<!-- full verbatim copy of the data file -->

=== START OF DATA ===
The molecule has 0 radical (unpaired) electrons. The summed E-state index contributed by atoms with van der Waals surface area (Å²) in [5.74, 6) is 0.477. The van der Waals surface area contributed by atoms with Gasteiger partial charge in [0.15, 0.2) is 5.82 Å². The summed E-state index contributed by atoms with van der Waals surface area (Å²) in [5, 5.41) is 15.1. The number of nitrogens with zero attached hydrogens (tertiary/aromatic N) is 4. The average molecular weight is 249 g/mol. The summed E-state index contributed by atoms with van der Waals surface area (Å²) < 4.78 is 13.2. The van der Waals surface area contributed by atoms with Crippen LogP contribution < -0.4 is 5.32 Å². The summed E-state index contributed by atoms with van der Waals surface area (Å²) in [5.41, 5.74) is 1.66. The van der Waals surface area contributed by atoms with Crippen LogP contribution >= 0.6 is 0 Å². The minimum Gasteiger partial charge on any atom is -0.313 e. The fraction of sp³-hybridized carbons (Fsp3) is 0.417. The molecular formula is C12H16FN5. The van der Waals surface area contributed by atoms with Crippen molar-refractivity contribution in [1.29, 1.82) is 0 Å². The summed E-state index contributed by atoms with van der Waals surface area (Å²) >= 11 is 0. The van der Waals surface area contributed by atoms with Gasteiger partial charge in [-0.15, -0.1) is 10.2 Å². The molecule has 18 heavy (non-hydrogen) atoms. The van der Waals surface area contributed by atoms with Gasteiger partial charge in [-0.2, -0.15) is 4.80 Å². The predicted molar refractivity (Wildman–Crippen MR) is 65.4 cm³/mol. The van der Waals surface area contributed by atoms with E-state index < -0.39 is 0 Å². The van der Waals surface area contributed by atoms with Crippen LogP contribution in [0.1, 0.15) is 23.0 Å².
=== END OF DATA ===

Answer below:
The molecule has 0 radical (unpaired) electrons. The summed E-state index contributed by atoms with van der Waals surface area (Å²) in [5.74, 6) is 0.477. The van der Waals surface area contributed by atoms with Gasteiger partial charge in [0.15, 0.2) is 5.82 Å². The summed E-state index contributed by atoms with van der Waals surface area (Å²) in [5, 5.41) is 15.1. The number of nitrogens with zero attached hydrogens (tertiary/aromatic N) is 4. The average molecular weight is 249 g/mol. The summed E-state index contributed by atoms with van der Waals surface area (Å²) < 4.78 is 13.2. The van der Waals surface area contributed by atoms with Crippen LogP contribution < -0.4 is 5.32 Å². The summed E-state index contributed by atoms with van der Waals surface area (Å²) in [5.41, 5.74) is 1.66. The van der Waals surface area contributed by atoms with Crippen LogP contribution >= 0.6 is 0 Å². The minimum Gasteiger partial charge on any atom is -0.313 e. The fraction of sp³-hybridized carbons (Fsp3) is 0.417. The molecular formula is C12H16FN5. The van der Waals surface area contributed by atoms with Crippen molar-refractivity contribution in [1.29, 1.82) is 0 Å². The summed E-state index contributed by atoms with van der Waals surface area (Å²) >= 11 is 0. The van der Waals surface area contributed by atoms with Gasteiger partial charge in [-0.15, -0.1) is 10.2 Å². The molecule has 18 heavy (non-hydrogen) atoms. The van der Waals surface area contributed by atoms with Gasteiger partial charge in [-0.2, -0.15) is 4.80 Å². The predicted molar refractivity (Wildman–Crippen MR) is 65.4 cm³/mol. The van der Waals surface area contributed by atoms with E-state index < -0.39 is 0 Å². The van der Waals surface area contributed by atoms with Crippen LogP contribution in [0.1, 0.15) is 23.0 Å².